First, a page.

The District’s public school system is considering eliminating the admission test at the city’s most selective high school, School Without Walls, over fears that the test cannot be administered safely or fairly during the pandemic.

While officials say the consideration is driven by safety concerns, removing the test could result in a more socioeconomically diverse freshman class at a campus that educates the lowest percentage of at-risk students and highest percentage of White students of any high school in the traditional school system.

D.C. Public Schools says it will examine how the changes affect enrollment and does not yet know if there will be an admission exam next year.

Across the country, school districts have faced pressure to open elite schools to students who live in every corner of their cities and counties. They’ve been faced with the contentious question of how to remain selective while also creating classrooms that reflect the demographics of the jurisdictions they serve.

D.C. Public Schools and School Without Walls — the school system’s only selective high school that has an in-person admission exam — have faced those same pressures.

While other selective high schools in the city do not have admission tests, many call on students to hit certain scores on a national standardized exam known as PARCC. Students did not take the exam last spring, so it will not be part of the application process at any school in the District.

Walls parents and lawmakers say that dramatically changing the admissions requirements in the middle of the pandemic with little public input is not the answer.

The application process would still include GPA requirements and an interview, with seats distributed to qualifying students through a lottery.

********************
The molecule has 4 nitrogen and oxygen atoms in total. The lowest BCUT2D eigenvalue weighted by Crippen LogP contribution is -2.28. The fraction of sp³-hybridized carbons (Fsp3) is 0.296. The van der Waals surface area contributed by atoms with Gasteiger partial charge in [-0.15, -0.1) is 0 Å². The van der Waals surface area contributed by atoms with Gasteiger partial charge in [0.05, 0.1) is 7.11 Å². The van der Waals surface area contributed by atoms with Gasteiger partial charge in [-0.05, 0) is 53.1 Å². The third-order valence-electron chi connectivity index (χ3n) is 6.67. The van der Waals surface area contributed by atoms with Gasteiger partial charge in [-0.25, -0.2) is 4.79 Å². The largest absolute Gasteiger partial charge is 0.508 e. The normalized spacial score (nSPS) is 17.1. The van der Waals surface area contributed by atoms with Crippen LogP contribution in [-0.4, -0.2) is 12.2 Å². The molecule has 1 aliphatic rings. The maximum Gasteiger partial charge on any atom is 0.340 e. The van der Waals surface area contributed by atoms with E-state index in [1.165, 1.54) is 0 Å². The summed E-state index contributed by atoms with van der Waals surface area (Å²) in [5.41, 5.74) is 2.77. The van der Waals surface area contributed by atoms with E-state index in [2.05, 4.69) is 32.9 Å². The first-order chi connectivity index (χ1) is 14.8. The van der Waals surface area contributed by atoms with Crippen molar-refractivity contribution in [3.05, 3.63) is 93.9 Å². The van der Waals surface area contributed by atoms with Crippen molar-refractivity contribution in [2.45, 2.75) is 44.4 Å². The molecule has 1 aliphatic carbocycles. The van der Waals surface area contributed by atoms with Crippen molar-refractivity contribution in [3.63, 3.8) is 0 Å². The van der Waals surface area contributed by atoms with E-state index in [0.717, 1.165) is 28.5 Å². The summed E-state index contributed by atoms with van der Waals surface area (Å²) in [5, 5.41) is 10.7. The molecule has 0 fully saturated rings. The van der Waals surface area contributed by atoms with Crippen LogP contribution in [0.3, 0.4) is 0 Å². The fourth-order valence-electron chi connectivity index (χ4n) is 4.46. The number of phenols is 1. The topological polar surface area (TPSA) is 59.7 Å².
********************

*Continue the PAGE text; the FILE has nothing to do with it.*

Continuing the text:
At a budget hearing in November, Walls parents argued in front of Schools Chancellor Lewis D. Ferebee that the city needs to commit more resources to the school before it enrolls more students who may have different needs than the current population. They also said the city should bolster middle school academics to ensure that everyone has a fair shot of meeting the rigorous standards to enroll in Walls.

The school system has said it is considering alternatives to the exam but has not specified what that would be.

“I understand that D.C. wants to level the playing field,” a parent of a Black student said at the budget hearing. “However the issue is not a Walls issue, it is not the application process. It is the access that students need — or don’t have — in their middle and elementary schools to the type of education that will prepare them for a school like Walls.”

The Walls admissions process came under fire in 2019 when school leaders did not follow city rules when trying to expand access to the school. The easing of admissions requirements was rolled back, and it was a blunder that may have resulted in fewer students from low-income families applying.

Council member Charles Allen (D-Ward 6) said in an email Friday that he worries that changing the admissions process so close to deadline could leave many families out. The admission test was scheduled to be administered in February.

“How do we ensure students from all parts of the city understand this process and put forward the best application they can,” Allen wrote. “The problem with late changes is that it benefits students with a strong support network around them much more than students who already face a number of obstacles.”

The Walls student body is 51 percent White, 25 percent Black, 12 percent Hispanic and 7 percent Asian, with 5 percent of students identifying with more than one race. Ten percent of students are at-risk, which means they are homeless, in foster care, or their families qualify for public assistance. Citywide, 47 percent of students are considered at-risk.

A 2019 report from the Office of the D.C. Auditor found that Walls and other elite high schools in the city enrolled few children who attended neighborhood middle schools where most students come from low-income families. Conversely, children from low-income families who made it into selective high schools usually had attended middle schools outside their neighborhood.

Walls also has no children who have special education needs, according to the auditor’s report.

Between 2014 and 2019, the 600-student campus enrolled an average of 16 additional White students each year and enrolled 16 fewer Black students, according to city data. That resulted in a 37 percent increase of White students, and a 35 percent decrease in Black students. During that time, the number of students applying from Ward 3, the wealthiest corner of the city, jumped nearly 50 percent. Applications from Ward 6, another area with wealthy families, increased by 20 percent.